Americans are on the move, in retreat from rising floodwaters, mounting mortgages and economic uncertainty. It’s gotten so that we’re hard-pressed to remember a time when the nation’s citizenry relocated from place to place volitionally, on its own steam, a time when mobility tracked upward rather than sideways or backward.
I’m prompted to think, and write, about mobility not only because of current events, but also thanks to the research of one of my students at The George Washington University. In her recently submitted senior thesis, Natalie Lazaroff explored the relationship between Newark, N.J., and its Jewish residents, many of whom voluntarily exchanged an urban address for a suburban one.
Once a thriving arena of Jewish life with a plethora of stately and imposing synagogues and other cultural institutions, Newark, much like other urban centers throughout the country, lost ground to the suburbs in the years following World War II, when a “new adventure in Jewishness,” as one Commentary writer would have it, beckoned seductively. The riots that followed in the wake of Martin Luther King Jr.’s assassination sounded the city’s death knell and sealed its fate. Thereafter, the Newark that resonated most profoundly with its Jewish residents was the Newark of the imagination; the Newark of Philip Roth’s prose; the Newark of alumni newsletters, exhibitions and back-to-the-old-neighborhood pilgrimages that took place entirely within the safe confines of a rented bus rather than accidentally on the noisy street.
While many welcomed the opportunity to pull up stakes and to set down new roots where the houses were bigger, the lawns greener, the air fresher and the neighbors whiter, a number of the community’s leaders expressed keen concern about the future. Putting pen to paper, and at times even voicing their fears at public meetings, they worried about the consequences of affluence — for themselves, their immediate families and the Jewish community writ large. They also worried about the fate of the urban environment that they had helped nourish and sustain.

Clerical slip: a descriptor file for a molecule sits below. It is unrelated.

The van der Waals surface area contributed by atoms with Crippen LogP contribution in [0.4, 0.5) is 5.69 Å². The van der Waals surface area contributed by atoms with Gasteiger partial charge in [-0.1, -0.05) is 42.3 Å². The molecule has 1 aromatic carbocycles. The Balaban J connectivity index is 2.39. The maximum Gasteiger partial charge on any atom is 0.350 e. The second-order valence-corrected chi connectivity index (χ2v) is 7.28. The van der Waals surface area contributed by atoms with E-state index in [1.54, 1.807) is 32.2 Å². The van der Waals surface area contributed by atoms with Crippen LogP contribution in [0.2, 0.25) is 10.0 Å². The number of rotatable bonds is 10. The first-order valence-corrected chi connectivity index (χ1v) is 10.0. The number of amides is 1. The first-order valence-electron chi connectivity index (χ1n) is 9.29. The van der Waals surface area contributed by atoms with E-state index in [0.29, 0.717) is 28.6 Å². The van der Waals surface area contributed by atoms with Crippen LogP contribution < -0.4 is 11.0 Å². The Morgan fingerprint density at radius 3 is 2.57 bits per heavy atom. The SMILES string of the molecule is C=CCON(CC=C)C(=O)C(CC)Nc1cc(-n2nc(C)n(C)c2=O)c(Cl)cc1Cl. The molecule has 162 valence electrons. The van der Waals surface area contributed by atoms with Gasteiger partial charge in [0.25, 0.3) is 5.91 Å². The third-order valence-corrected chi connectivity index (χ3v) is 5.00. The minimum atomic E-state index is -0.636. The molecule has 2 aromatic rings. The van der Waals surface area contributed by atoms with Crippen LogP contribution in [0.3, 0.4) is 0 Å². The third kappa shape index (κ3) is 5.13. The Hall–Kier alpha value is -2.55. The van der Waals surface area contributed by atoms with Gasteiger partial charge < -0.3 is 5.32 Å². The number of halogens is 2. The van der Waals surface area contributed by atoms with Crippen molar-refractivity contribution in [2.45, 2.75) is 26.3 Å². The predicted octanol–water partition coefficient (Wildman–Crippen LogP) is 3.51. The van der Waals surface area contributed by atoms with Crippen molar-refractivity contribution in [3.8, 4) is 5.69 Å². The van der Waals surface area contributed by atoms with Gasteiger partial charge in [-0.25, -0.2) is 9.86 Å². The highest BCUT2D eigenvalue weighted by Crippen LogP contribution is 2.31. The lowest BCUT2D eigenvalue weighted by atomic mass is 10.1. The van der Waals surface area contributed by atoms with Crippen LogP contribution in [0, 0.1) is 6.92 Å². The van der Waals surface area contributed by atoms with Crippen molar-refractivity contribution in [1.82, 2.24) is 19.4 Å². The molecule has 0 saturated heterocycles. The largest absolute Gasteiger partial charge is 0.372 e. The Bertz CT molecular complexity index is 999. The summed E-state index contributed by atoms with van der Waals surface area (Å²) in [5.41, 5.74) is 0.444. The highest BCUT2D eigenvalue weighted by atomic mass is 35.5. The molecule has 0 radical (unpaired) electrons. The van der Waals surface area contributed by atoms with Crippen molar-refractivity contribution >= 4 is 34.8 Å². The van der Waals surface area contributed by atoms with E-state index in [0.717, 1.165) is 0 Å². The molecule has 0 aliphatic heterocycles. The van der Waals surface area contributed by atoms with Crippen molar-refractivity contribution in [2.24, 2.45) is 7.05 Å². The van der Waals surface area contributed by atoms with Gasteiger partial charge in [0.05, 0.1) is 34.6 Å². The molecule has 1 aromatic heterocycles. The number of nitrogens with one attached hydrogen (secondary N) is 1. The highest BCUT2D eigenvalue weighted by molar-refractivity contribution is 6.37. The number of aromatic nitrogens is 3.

Lazaroff’s paper contains numerous references to these anxieties; her work makes vividly clear that those who left Newark in search of greener pastures were just as inclined to look back ruefully at what they had left behind as they were to look ahead optimistically at their sunnier prospects. Even as they resolutely pressed forward beyond the city limits, ambivalence colored their decision, as did a gnawing sense of loss.
It’s hard to remain unmoved by the mixed messages of regret, sadness and gleeful anticipation that inhabit Lazaroff’s pages. They speak simultaneously of an irresolvable tension — a trade-off — between the heavy weight of the past and the lightness of the future. But the observation that packed the biggest wallop of them all, at least for me, was articulated by Rabbi Louis Levitsky, who for years had presided successfully over Congregation Oheb Shalom, a Newark landmark since the 1860s, only to officiate at its demise as an urban institution when the synagogue relocated in the late 1950s to South Orange, N.J. Faced with a veritable Hobson’s choice, the Newark rabbi had to decide whether to follow his flock to the suburbs or to stay put, to reconstitute his community or salvage it.
“This, our 97th annual meeting, may be the last annual meeting that Oheb Shalom will hold in this building, which was dedicated only in 1916,” Levitsky sadly told his congregants some 40 years after its dedication, referring to the gleaming white, classically styled, multi-pillared structure on High Street. “As public buildings go, we have certainly not had the full use that we could derive from this.”
But he quickly added that we have to “look ahead… planning from the start, as it were, the life of a brand-new congregation. What would we like it to be? Let us not refer to the past, but look at what we ought to have in a new Oheb Shalom in order to be true to our Jewish tradition and most useful to our role as Jews living under American democracy.”
Gamely invoking tradition and democracy, those twin rhetorical poles of the American Jewish experience, Levitsky did his level best to make it seem as if the congregation’s decision to relocate was a blessing in disguise — an opportunity, rather than a fall from grace.
But for all the rabbi’s cheerleading, a subtle sadness tinged his comments, one that underscored American Jewry’s changing relationship to the city. Once the most stalwart and resolute of urban residents, whose commitment to the metropolis was nothing short of an article of faith, American Jews now preferred to cultivate their own gardens.